Most insurance companies require pre-admission authorization prior to your procedure. Our office will obtain precertification from your insurance company before you enter the hospital. If a referral is needed from your primary care provider (PCP), please notify him/her in advance of your procedure. If you need further assistance, please call 1-800-244-0830 or 682-885-7944 and ask for one of the Cath Lab Nurse Clinicians.

On the day of your appointment

Your stomach should be empty when you have the procedure. In most cases, you should not eat or drink after midnight on the night before the test. (You may have sips of water with your pills if taking medication). If your catheterization is in the afternoon, can ususally have a clear liquid breakfast – then nothing more. To help you relax, a sedative will be given before the procedure.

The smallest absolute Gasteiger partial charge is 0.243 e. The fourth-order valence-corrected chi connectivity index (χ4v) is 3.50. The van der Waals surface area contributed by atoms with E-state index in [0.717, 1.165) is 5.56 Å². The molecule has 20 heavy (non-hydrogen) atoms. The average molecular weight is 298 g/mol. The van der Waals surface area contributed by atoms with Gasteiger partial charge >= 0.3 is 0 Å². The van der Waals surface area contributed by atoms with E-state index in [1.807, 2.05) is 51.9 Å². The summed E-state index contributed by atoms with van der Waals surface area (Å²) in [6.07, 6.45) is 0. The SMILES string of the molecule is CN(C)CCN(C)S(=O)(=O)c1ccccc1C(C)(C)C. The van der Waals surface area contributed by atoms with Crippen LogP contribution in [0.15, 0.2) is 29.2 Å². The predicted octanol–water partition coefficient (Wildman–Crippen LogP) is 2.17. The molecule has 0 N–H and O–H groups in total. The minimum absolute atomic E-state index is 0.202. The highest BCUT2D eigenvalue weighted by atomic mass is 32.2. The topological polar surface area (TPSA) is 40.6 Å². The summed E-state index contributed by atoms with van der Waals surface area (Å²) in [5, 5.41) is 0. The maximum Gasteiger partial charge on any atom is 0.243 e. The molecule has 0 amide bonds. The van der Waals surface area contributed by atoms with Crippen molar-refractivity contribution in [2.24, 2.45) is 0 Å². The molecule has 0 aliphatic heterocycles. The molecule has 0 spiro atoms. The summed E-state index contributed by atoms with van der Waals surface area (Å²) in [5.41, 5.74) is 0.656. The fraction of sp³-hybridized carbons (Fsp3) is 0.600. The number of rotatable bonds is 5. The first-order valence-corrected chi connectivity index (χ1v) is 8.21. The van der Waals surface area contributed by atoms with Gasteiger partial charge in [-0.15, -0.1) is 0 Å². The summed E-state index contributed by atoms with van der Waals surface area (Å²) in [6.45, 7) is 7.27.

Please bring any medications that you are currently taking with you to the hospital.

When you arrive for your scheduled catheterization, please report to Patient Registration on the 1st Floor of the hospital at your appointed time. It is very important that you arrive on time in order to complete any paperwork that may be needed. We also need time to prep you for the test and, in some cases, additional testing may be required before the study begins.

What to expect during an adult catheterization

The catheterization lab contains an array of special computer equipment, monitoring and recording devices. In addition to your child’s cardiologist, a highly trained group of nurses and technicians will be in the lab during the test.

Before the test

After you arrive, you will change into a hospital gown. A sedative is usually given prior to the test to relax you. The procedure is performed under general anesthesia which necessitates you having a breathing tube placed for the length of the procedure. A numbing medicine will be given at the catheter insertion sites also.